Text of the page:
Snowstorm raises avalanche danger in the backcountry

A man skies through snow on Friday. Recent snowstorms should put people heading to the backcounty on high alert for avalanches. (Stuart Johnson, KSL-TV)



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SALT LAKE CITY — The first real snowstorm of the season has created a dangerous situation for some areas in the mountains. Avalanche experts told KSL-TV a rise in avalanche danger will last through the weekend.

Craig Gordon, avalanche forecaster for the Utah Avalanche Center, described how the slopes most people want to hit in the backcountry are exactly the ones to stay away from right now.

He explained it's because a weak snowpack is sitting underneath this week's fresh powder, ready to trigger.

Triggering even a small avalanche, he said, could be enough to knock someone off their skis, snowboard or feet and reveal obstacles barely hidden underneath the shallow snowpack.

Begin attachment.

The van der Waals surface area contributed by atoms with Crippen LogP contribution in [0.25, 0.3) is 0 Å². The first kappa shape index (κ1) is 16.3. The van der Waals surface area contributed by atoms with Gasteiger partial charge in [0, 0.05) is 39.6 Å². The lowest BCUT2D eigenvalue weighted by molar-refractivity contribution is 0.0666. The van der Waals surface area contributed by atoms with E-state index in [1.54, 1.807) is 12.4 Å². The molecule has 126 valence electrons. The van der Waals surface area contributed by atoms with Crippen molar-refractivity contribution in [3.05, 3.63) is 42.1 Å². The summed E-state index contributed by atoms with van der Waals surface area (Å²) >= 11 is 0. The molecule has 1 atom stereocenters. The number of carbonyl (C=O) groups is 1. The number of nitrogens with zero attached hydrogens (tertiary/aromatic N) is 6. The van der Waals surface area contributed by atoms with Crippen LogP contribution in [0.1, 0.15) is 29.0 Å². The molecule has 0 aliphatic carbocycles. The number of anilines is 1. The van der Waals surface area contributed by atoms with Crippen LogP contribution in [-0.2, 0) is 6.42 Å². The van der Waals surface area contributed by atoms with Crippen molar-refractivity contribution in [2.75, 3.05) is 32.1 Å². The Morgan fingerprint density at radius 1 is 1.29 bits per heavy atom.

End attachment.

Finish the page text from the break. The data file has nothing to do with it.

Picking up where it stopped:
"We're going to be drawn to the slopes that are most dangerous, and those are going to be the slopes that had snow left over from October/November," Gordon said. "Those are going to be the types of slopes — especially with recent wind drifts — that we're going to want to totally steer clear of."

That doesn't just apply to backcountry skiers and snowboarders. Gordon advised anyone planning to hike, snowshoe, hunt, or camp to check conditions in the area they plan to be in.

The areas to watch out for, Gordon indicated, include mid- to high-elevation north-facing slopes.

He recommended people only go with those experienced in the backcountry and with proper gear, ready to self-rescue.

"The good news is, we can play on low-angle terrain," Gordon explained. "We just want to make sure there's no steep slopes above or adjacent to where we're riding."

The danger is expected to stay elevated through the weekend.

More information on avalanche conditions and forecasts can be found at the Utah Avalanche Center website.

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Lauren Steinbrecher

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